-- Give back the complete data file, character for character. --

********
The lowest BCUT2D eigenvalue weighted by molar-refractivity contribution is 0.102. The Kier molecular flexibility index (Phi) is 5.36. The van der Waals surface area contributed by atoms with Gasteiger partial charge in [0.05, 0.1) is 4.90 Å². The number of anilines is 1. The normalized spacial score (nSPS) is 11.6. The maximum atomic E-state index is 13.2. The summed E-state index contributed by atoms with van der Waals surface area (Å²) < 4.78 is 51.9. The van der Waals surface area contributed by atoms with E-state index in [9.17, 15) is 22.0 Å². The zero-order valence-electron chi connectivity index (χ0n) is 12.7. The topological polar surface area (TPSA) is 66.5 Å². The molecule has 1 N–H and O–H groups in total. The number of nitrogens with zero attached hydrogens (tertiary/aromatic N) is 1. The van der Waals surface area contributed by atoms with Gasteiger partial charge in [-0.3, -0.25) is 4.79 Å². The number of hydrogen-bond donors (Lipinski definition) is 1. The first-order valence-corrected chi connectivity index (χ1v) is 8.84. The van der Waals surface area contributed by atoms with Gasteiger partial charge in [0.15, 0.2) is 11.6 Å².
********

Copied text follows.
The lowest BCUT2D eigenvalue weighted by molar-refractivity contribution is 0.102. The Kier molecular flexibility index (Phi) is 5.36. The van der Waals surface area contributed by atoms with Gasteiger partial charge in [0.05, 0.1) is 4.90 Å². The number of anilines is 1. The normalized spacial score (nSPS) is 11.6. The maximum atomic E-state index is 13.2. The summed E-state index contributed by atoms with van der Waals surface area (Å²) < 4.78 is 51.9. The van der Waals surface area contributed by atoms with E-state index in [9.17, 15) is 22.0 Å². The zero-order valence-electron chi connectivity index (χ0n) is 12.7. The topological polar surface area (TPSA) is 66.5 Å². The molecule has 1 N–H and O–H groups in total. The number of nitrogens with zero attached hydrogens (tertiary/aromatic N) is 1. The van der Waals surface area contributed by atoms with Gasteiger partial charge in [-0.3, -0.25) is 4.79 Å². The number of hydrogen-bond donors (Lipinski definition) is 1. The first-order valence-corrected chi connectivity index (χ1v) is 8.84. The van der Waals surface area contributed by atoms with Gasteiger partial charge in [0.15, 0.2) is 11.6 Å².